Reviews

The Treasurer ****

By: Isa Goldberg

Currently, at Playwrights Horizons, The Treasurer, takes us into the lives of a hellish mother son relationship. One which the son, at least, wishes were over.

Peter Friedman, Deanna Dunagan

By: Isa Goldberg

Currently, at Playwrights Horizons, The Treasurer, takes us into the lives of a hellish mother son relationship. One which the son, at least, wishes were over.

A story told primarily through cell phone conversations, Max Posner’s new play implores us to consider the use of the phone as dramatic device. In fact, these cells are so dramatic as to be unstoppable, a tried and true means to eradicating human connection. But that is just a detail, here.

While standing right next to each other, the siblings argue, over the phone, about their aging mother’s care. As portrayed by Deanna Dunagan, Ida Armstrong is an utterly narcissistic personality. Dunagan, who won the Tony Award for her role as an addicted, violently disruptive mother in August: Osage County, delivers a seamless performance here. One feels as though she disappears into the role.

Having left her children at a young age to marry a newspaper editor and local politician, Ida believes she is an icon of social prestige. And she spends money as if she were.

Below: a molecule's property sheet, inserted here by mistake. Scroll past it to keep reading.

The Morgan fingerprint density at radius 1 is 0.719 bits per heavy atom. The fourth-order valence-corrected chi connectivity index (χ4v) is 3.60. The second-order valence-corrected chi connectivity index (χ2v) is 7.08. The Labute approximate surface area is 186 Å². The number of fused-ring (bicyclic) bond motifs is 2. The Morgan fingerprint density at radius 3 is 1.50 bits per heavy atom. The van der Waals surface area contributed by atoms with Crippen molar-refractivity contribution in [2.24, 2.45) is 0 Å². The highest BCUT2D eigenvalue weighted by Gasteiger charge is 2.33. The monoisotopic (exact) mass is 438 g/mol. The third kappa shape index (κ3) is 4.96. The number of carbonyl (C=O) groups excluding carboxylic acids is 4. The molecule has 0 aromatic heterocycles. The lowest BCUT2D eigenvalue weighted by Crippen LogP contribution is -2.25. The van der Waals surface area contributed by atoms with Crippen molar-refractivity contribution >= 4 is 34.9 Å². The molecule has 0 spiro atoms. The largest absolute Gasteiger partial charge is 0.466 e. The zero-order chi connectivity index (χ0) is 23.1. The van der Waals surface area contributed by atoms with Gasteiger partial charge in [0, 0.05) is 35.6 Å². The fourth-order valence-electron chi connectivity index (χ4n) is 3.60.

But it’s her decent into dementia, which Dunagan captures with incredible truthfulness, that brings the family situation to a head. And the person to whom they appoint the responsibility of Treasurer, is the one who already feels guilty at his inability to love his mother.

This character, who we know only as The Son, does not suffer these indignities with ease. Even though Peter Friedman plays the role in a very understated way, we know he’s virtually hemorrhaging with disquietude and anger. Much of this he vents while riding his bike, in bouts of pained inner monologue, directed to the audience, of course. Some of it is also quite humorous.

It is a weird and surprising production, imaginatively directed by David Cromer. The mirrors crack, the walls become increasingly unfinished (sets by Laura Jellinek), and the characters become more strange and estranged as the action continues.

Posner brings a mix of mysticism and quirky realism in the telling of a familiar family crisis that makes for a captivating evening of theater.

The Treasurer ****
Playwrights Horizons
Peter Jay Sharp Theater
416 West 42 Street
September 6, 2017 – November 5, 2017
Photo: Joan Marcus

Peter Friedman, Marinda Anderson
Deanna Dunagan, Pun Bandhu